During one interminably smoldering small-town summer in the mid-’70s, a scruffy guy from Jersey changed my life.
No, he wasn’t some renegade biker or vagabond hippie prophet, come South to make all the girls swoon. He was a poet, though — one who seemed to be speaking directly to me: “Baby, this town rips the bones from your back/it’s a death trap/it’s a suicide rap/gotta get out while you’re young/’cause tramps like us/baby we were born to run.” Later on in “Born to Run,” the delicious “Just wrap your legs round these velvet rims/and strap your hands cross my engines” — delivered in Bruce Springsteen’s primordial growl — seemed thrillingly illicit to my pubescent heart. My fate was sealed as his self-proclaimed soul mate (oh, the cruel innocence of youth, which made me believe I was the only one).
And “Born to Run,” of course, became my anthem.
Springsteen spoke of a world marked by long, lonely (but excruciatingly alluring) highways that led somewhere — especially if you drove a fast car and had nothing to lose.
And, yes, I did get out while I was young — escaping from my tiny mountain hamlet to California, with $300 and a borrowed car.
Many years and many miles later, my musical tastes have changed a bit. I lean toward the dark and twangy and slightly discordant, these days. But one thing never changed: the memory of how Bruce’s street poetry set to song — about furtive make-out sessions in fallen-to-ruin drive-ins on lonely beach roads, and cruising desolate late-night strips in the New Jersey wasteland, and falling in love with that perilously reckless person who’s dead-on wrong for you — has defined a fatalistic but romantically charged wild side that’s with me to this day.
My dream was always to see Springsteen and his E-Street Band live, up close and personal. It took two-and-a-half-decades to realize that dream, but it happened in Charlotte on April 21 (after an ill-fated road trip to Philadelphia a few months ago, when a bona-fide hurricane shut down the one concert — out of three the band was playing in that city — for which I had tickets).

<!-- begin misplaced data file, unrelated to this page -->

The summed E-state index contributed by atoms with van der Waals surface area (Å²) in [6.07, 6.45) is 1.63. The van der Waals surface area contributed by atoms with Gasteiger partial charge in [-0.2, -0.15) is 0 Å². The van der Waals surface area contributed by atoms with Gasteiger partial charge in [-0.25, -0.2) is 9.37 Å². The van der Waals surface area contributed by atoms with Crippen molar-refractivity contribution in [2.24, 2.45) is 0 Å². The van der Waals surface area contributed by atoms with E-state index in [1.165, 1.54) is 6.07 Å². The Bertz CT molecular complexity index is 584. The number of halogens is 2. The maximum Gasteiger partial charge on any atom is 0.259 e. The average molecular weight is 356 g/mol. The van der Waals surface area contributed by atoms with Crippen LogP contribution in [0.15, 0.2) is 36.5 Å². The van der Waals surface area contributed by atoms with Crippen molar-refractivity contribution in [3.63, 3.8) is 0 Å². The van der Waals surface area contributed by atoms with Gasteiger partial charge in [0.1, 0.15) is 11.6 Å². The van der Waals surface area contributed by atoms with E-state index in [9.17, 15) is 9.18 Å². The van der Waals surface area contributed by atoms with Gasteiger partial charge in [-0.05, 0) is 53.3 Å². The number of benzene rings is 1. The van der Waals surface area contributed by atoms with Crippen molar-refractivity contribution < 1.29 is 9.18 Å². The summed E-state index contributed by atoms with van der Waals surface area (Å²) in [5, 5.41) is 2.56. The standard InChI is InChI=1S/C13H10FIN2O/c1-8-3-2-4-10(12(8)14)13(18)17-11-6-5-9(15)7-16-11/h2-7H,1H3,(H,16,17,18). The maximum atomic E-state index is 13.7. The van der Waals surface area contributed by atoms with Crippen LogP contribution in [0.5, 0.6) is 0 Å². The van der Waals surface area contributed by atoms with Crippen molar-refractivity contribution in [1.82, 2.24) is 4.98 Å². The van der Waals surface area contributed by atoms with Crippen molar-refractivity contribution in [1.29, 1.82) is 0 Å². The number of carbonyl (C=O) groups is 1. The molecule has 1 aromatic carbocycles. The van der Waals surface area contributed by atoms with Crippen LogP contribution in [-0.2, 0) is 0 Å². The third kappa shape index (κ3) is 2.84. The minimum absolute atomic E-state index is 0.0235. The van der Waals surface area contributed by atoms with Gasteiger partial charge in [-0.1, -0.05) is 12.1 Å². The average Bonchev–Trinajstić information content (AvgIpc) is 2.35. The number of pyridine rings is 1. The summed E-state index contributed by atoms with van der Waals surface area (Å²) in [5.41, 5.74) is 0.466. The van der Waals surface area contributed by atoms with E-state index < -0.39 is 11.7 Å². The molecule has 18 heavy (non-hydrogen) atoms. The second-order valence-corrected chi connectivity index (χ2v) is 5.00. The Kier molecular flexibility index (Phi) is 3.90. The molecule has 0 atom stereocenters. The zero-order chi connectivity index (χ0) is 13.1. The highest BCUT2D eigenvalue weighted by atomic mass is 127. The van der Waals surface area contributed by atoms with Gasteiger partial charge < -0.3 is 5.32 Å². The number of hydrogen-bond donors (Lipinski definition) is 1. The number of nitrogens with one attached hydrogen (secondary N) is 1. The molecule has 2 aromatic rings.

Suffice it to say, it was worth the wait.
In the darkened Charlotte Coliseum, a prolonged moan — which, of course, was the trademark, collective cry of “Br-u-u-u-u-u-u-u-u-u-u-u-u-ce” that precedes The Boss’ every venture into a public arena — reached a fever pitch just as a line of eight dusky figures ascended the stage, guided by pinpoint lights. Keyboardists Roy Bittan and Danny Federici were the first to land, followed by bassist Garry Tallent, drummer Max Weinberg, guitarists Nils Lofgren and Steve Van Zandt, and — to the biggest roar yet from the crowd — “The Big Man” (a.k.a. inimitable, brilliant saxophonist Clarence Clemons). Finally, The Boss himself — wielding his beloved Fender — hit center stage. The scream I heard was my own — magnified some 20,000 times. (E-Street Band backup vocalist Patti Scialfa, who is also Springsteen’s wife, was missing on the Charlotte leg of the band’s international-reunion tour.)
For the next three-plus hours, the crowd seemed to forget that most of us — including the boys in the band — were well into middle age.
Springsteen moaned, hollered, craggily crooned and pelvic-thrusted his way through both classics and surprising new offerings — channeling, at one memorable point, the zeal of an old-time evangelist. In a prolonged version of his glorious “Tenth Avenue Freeze Out” — which segued into, of all things, the Talking Heads’ “Take Me to the River” — he transformed himself into a fire-and-brimstone preacher as he introduced the band. “Brother Clarence, king of all that is righteous,” he screamed, just before dropping to his knees in praise and jubilation. Later in that same tune, The Boss jumped on top of Bittan’s piano, slung his guitar sideways and made a show of throwing off his vest and wringing sweat from his shirt. All the while, the crowd screamed like banshees.